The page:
• { Lee’s stocking frame was originally used for silk and worsted hosiery but was adapted for cotton in 1732 in Nottingham (Chapman 1974) }

    The gig mill for creating nap on wool, but eventually used in fustians. {Source}

    gigmill

    { book/paper printing —> textile printing }

    { “over 100 production innovations in fustians” source }

    {{{ The carding engine: according to Allen’s calculations, the switch from hand-carding to machine-carding reduced the production cost of cotton yarn as much as spinning machines! Stages prior to actual spinning (including cleaning & roving but particularly carding) added almost as much value as spinning itself, and those costs were reduced just as much as spinning between 1760 and 1784 }}}

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  5. Miscellaneous

    (1) Farrell (2016) documents the smuggling of prohibited calicoes based on data from seized contraband in the 18th century. But a priori you would think these were the higher-priced articles, and the fibre content analysis of foundling swatches in Styles (2016) does suggest ‘ordinary’ people weren’t in possession of smuggled Indian cloths.

    (2) Broadberry & Gupta (2009) analyse the evolution of Anglo-Indian differences in production costs and productivity in cotton textiles from the late 17th century to the early 19th. But they do not observe price differences directly. They do a very rough approximation of cost differences using a geometric index of total factor productivity with three key inputs — raw material, labour, and capital. (a) Their exercise assumes all-cotton fabrics, and linen yarn was always cheaper. (b) We also now know from Humphries & Schneider (2016) that spinning wages were much lower than those Broadberry & Gupta have culled from the secondary literature.

    (3) Griffiths, Hunt, & O’Brien (2008) argue that it was the combination of the Calico Acts and the Parliamentary promotion of Celtic linen which led to the famous cotton-related inventions of the Industrial Revolution. The Calico Acts had effectively required the warp of printed ‘cottons’ to be linen. But Parliament also promoted linen weaving in Ireland and Scotland for export, which created a scarcity of the linen yarn imported by English manufacturers for the ‘cotton’ cloths. The ‘upward drift’ in linen yarn prices induced Lancashire to seek substitutes — which created an incentive to build machines which could spin cotton warp. This is a kind of biased technical change argument, but the trouble is GHO doesn’t present relative prices of cotton and linen yarn. Linen yarn prices were rising, but so was cotton yarn. The GHO story needs the price of linen relative to cotton to be rising. The data from Styles (2016) are incomplete, but there doesn’t seem to be much there to support GHO:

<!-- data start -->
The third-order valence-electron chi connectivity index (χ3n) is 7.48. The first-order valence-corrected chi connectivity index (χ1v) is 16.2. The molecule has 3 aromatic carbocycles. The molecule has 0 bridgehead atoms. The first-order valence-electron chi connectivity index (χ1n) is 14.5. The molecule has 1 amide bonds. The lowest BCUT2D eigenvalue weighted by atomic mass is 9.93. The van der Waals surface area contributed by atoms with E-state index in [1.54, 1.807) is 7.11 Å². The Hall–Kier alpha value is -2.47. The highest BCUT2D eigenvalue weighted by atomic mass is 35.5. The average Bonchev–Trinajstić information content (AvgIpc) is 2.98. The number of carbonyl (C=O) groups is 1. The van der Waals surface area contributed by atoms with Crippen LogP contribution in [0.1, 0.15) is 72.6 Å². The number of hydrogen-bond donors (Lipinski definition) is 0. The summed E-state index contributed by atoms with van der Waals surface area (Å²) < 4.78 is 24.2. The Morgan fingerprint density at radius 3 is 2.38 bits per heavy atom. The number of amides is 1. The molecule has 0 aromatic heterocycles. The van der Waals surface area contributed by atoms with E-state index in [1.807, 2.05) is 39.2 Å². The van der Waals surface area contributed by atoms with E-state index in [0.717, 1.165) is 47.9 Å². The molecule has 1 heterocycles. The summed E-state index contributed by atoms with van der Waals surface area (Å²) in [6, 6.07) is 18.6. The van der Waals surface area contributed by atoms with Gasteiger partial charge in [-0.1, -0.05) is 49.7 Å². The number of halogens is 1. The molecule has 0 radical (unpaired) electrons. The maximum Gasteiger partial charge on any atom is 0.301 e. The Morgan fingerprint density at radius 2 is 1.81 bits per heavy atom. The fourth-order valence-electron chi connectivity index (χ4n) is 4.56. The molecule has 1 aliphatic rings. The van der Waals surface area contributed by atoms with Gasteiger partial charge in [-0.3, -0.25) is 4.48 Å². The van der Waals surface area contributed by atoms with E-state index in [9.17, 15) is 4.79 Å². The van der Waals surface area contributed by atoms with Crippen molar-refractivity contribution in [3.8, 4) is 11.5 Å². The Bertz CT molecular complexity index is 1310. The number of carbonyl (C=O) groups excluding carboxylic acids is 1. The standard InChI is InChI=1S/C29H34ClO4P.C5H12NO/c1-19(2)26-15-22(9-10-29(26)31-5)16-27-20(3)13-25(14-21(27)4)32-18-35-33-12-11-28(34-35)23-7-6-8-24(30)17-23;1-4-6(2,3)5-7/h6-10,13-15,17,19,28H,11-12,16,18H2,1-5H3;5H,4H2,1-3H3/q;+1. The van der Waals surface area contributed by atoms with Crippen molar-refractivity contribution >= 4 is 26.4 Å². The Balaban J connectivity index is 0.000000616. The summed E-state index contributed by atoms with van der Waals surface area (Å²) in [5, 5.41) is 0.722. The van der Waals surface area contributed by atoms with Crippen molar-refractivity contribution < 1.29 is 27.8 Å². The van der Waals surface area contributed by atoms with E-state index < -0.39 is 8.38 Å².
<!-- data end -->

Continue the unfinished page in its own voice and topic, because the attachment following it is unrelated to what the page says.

styles2

    (4) Griffiths, Hunt, & O’Brien (1991) argue the merit of the Calico Acts contrasts with the free-trading Dutch Republic, which never developed a serious cotton industry before the 19th century. But local Dutch manufacturers also made and exported cotton-linen cloths (bombazijn; see Davids p 154, 222-3; Vries & van der Woude p 291). Besides, the Dutch would be cut off from global markets by military defeats and shut out of European markets by national protectionism. Their overseas empire was not very extensive, and their domestic market just wasn’t that big. In a world of militarist-mercantilist cut-throats, strategic trade probably made more sense, simply to preserve as many industries as you could. But the Dutch didn’t do too badly anyway — they remained richer than England well into the 19th century.